On Tuesday, sports' reigning hot take artiste, Skip Bayless, turned 67. As way of marking the day, he published a lengthy autobiographical essay on Facebook that details his hardscrabble upbringing in Oklahoma. Bayless has always been persona non grata among thinking sports fans who believe in nuance and shades of gray, as opposed to Skip's world of the binary where every take is a bloodsport between two sides. His megalomania remains untethered to reality, and when you hear him describe his upbringing, it's easy to see why.

"I was 'raised' by an evil creep of an alcoholic father and a self-absorbed mother who eventually fell to the bottom of the bottle herself," he laments after outlining his code for life: "Trust only yourself and your instincts. Never back down. Survive and prevail." Those three brief maxims might as well be the guiding mantra of America's 45th President.

Regardless of how you feel about Bayless, the childhood he describes is brutal and unsparing—particularly his unflinching look at the violence he encountered at the hands of his alcoholic father:

My father’s abuse didn’t stop with the emotional or verbal variety. He did a lot of his own heavy lifting at the Hickory House, and in my childhood, before the alcohol began to weaken and shrink him, he was a black-haired, bad-tempered, muscled-up 5-foot-9 by maybe 180 pounds. When he got mad, which was often, he hit me in the face with his open right hand, always making sure he caught me in the cheek or lip or eye with his wedding ring, which would leave a bruise or welt or a little taste of blood. Freud would’ve had a field day with that. I put up with this until I was maybe 14, when one night I told him if he ever hit me again, I was going to hit back. He knew I meant it. I was big for my age. That was the end of the wedding-ring wounds. He was nothing but a coward of a bully.

From age 7 or 8 until I left home for good at 18, I spent just about every Friday and Saturday night at some friend’s house, just to stay away from my father. I didn’t even have to tell my mother where I was. Not once did a friend ever spend the night at my house. Not once. I had no curfew or ground rules.

Eventually, Skip fought back and knocked his belligerent dad to the ground. The rightful derision he holds for his long-dad father is clear by how he talks of his passing:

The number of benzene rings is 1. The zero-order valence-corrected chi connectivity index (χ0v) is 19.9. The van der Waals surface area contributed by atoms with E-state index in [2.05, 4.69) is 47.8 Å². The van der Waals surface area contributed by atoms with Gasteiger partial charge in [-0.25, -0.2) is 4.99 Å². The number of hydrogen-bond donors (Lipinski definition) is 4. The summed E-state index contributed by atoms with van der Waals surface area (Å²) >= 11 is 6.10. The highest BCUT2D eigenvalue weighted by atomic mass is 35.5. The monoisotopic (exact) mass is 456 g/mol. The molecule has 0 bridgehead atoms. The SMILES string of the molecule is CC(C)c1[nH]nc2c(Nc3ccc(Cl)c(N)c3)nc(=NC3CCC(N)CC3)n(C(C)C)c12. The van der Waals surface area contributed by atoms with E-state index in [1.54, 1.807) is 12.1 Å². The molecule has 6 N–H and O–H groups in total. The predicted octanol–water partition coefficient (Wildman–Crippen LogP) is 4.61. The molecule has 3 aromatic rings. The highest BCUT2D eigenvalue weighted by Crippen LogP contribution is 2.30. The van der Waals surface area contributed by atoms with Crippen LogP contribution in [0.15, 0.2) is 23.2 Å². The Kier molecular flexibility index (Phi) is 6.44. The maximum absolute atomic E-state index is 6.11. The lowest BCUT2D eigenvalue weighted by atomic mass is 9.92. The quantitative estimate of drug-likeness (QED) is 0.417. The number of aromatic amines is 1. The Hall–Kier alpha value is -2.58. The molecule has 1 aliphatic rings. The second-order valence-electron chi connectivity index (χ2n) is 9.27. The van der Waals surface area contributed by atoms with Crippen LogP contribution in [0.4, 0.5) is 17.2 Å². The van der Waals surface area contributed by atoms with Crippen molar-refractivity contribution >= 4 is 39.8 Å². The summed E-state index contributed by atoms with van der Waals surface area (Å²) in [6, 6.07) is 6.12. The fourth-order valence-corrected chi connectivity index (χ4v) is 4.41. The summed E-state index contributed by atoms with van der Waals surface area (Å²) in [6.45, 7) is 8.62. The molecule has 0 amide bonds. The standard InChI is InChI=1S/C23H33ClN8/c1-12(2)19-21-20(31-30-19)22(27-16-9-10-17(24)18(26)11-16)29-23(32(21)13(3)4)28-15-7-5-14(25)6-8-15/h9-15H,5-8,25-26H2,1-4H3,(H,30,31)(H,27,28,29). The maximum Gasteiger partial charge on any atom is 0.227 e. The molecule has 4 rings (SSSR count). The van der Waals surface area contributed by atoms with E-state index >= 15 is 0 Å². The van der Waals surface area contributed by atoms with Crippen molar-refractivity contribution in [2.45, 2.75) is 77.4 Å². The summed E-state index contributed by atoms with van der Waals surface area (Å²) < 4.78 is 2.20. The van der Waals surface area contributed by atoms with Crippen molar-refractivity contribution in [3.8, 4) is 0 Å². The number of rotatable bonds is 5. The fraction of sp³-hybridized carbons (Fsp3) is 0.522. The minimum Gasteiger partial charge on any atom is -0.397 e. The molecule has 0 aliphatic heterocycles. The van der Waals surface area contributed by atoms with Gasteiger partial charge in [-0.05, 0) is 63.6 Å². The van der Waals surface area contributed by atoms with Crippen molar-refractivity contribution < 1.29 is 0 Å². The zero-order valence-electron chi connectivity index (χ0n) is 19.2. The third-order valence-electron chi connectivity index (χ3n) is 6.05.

One Sunday afternoon not long after that, my Mom knocked on my bedroom door and said, “You need to go out and get your father. He’s sitting in the driveway with a pistol in his lap and he says he’s going to blow his brains out.”

And I shook my head no and said, “He won’t do it. He doesn’t have the guts.”

He soon moved out and took up with a woman who lived down the street, a friend of my mother’s. They eventually moved to Tulsa, tried to open another hole-in-the-wall barbecue place and lived in a trailer park. My father eventually drank himself to death at age 49. The official cause: cirrhosis of the liver.

According to Bayless, his mom battled alcoholism as well, but went to Alcoholics Anonymous and faced her addiction head-on. As disgusted as Bayless sounds when he chronicles his father's various transgressions, there's real love for his mom, whose strength he sees in himself.

Unlike my father, my mother had the backbone to take on and beat her demon. That, and the desire to live. My mother quit drinking cold turkey, never missed a Monday-night AA meeting and stayed sober the rest of her life. My mother humbled herself into someone I barely knew. My mother openly and constantly referred to herself as a recovering alcoholic, said she had a disease and warned she would always be one drink from oblivion. My mother remarried happily. My mother became a leader in AA. My mother channeled her addictive behavior into, of all things … golf! She took up the game at age 50 and won her club championship several times.

My mother was something. Much of her is in me.

You should read the rest of his birthday essay because it's an unvarnished narrative by a man whose own self-mythology goes a long way towards explaining his professional behavior. We're glad his hardened belief system helped him survive a childhood that may ruined many others, but we wish it had also allowed him a modicum of humility and decency. The world has long since reached its capacity for egomaniacs who think everything they say and write should be emblazoned on the very stones in the Book of Exodus.

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